Guillemets as quote signs

Sri Chinmoy expressed a preference for quote signs to be rendered as «guillemets français», in case Vasudeva Server was to publish some of his works in the future.

He said, «Guillemets are better to channel the poise I wish to offer to the seeker. Other quote signs are not helpful. They create subtle unbalance and restlessness.»

Using guillemets for English text is rare, although it has been done several times.

Guido Sette, the professional typesetter who has been helping Vasudeva Server, said:

I said to my teacher, Prof. Lambert: If we use guillemets for English text, they will point fingers at us.

He replied: Think carefully about who that «they» is, and you might realise «They» don’t matter too much. And some of those «They» will even say: «Wow».

Guido’s opinion was to follow Sri Chinmoy’s request, even if some readers might take time to get used to it.

Some inquiries were made with a few discerning disciples in the English speaking world. They did not mind guillemets and of course wanted to respect Sri Chinmoy’s wish.

Unfortunately, as of June 2017, the White Books are still not following Guru’s request in that respect.

A few personal notes:

  • Using guillemets in English text could take some reader’s attention away from the text, however only briefly. But he will get used to it quickly.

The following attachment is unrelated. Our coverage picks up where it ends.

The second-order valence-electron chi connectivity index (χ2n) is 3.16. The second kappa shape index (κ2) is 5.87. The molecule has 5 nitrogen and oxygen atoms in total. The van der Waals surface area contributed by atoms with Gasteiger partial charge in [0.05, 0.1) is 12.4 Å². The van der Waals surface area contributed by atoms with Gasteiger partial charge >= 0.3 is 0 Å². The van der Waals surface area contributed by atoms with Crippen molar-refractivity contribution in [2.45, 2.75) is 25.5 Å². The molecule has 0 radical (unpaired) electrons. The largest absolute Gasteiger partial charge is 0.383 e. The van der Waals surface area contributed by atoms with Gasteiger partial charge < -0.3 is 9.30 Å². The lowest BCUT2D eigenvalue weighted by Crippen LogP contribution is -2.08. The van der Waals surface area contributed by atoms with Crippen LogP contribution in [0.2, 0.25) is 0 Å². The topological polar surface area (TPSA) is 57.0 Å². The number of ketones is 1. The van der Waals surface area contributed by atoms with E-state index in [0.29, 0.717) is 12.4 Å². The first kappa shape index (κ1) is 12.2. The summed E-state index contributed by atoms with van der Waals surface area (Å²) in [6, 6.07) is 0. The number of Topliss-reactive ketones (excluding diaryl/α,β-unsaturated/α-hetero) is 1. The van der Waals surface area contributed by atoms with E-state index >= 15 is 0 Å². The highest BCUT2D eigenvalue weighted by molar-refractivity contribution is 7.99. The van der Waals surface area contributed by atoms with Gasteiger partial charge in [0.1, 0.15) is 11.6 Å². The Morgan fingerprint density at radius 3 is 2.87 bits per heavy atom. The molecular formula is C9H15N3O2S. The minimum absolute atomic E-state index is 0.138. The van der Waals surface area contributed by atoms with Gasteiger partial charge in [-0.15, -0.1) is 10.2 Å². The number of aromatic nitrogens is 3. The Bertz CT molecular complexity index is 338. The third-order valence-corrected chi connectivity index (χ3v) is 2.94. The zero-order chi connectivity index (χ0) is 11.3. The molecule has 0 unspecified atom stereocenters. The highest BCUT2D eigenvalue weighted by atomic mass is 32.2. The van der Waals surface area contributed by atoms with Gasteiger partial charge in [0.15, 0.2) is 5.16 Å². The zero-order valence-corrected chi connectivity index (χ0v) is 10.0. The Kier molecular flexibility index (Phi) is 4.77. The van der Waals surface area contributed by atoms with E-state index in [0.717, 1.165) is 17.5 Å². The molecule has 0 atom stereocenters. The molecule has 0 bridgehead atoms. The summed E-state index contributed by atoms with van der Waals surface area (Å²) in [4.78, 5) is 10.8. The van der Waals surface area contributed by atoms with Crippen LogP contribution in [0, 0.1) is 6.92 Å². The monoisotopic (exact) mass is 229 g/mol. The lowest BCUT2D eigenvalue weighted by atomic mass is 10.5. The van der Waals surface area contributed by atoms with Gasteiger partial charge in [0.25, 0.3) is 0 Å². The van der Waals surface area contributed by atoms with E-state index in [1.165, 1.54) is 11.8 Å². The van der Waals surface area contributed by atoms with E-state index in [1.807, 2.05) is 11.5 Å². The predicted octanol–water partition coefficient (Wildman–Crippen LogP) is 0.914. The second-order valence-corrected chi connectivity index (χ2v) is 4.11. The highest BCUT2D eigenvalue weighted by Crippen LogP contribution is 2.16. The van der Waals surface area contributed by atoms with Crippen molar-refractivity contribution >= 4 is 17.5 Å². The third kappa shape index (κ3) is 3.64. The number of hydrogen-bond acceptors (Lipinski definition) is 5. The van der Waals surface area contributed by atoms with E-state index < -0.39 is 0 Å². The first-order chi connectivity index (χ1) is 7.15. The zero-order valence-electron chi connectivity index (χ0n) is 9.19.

• Quote signs should never be considered part of the language per se. They have little to do with the grammatical system; they are arbitrary conventions (though certainly part of the literary tradition and culture of each country).
  • The typesetter has to weigh the relative importance of design integrity, the integrity of the text, for the reader and, above all, the author.
  • Therefore, without a shadow of doubt, Sri CHinmoy’s request should be respected.
  • As it happens, the style as requested by Sri Chinmoy (the Author), althought a bit old (early 20th century) and with a unorthodox twist by mixing English (British style) and French style, is perfectly justifiable even in respect of a scholarly readership.
  • Sri Chinmoy is of course right, also typographically: guillemets are the most careful and the least obtrusive of the quote signs: no interference with ascender and base lines, no major interference with the flush border of the text without having to hang punctuation.
  • Sri Chinmoy’s decision was final, the same way as when he chose a specific grammar and spelling style. Not to respect his request, just to satisfy some readers, does not feel good at all. Not only Sri Chinmoy, but our future selves would probably not be agreeable with that.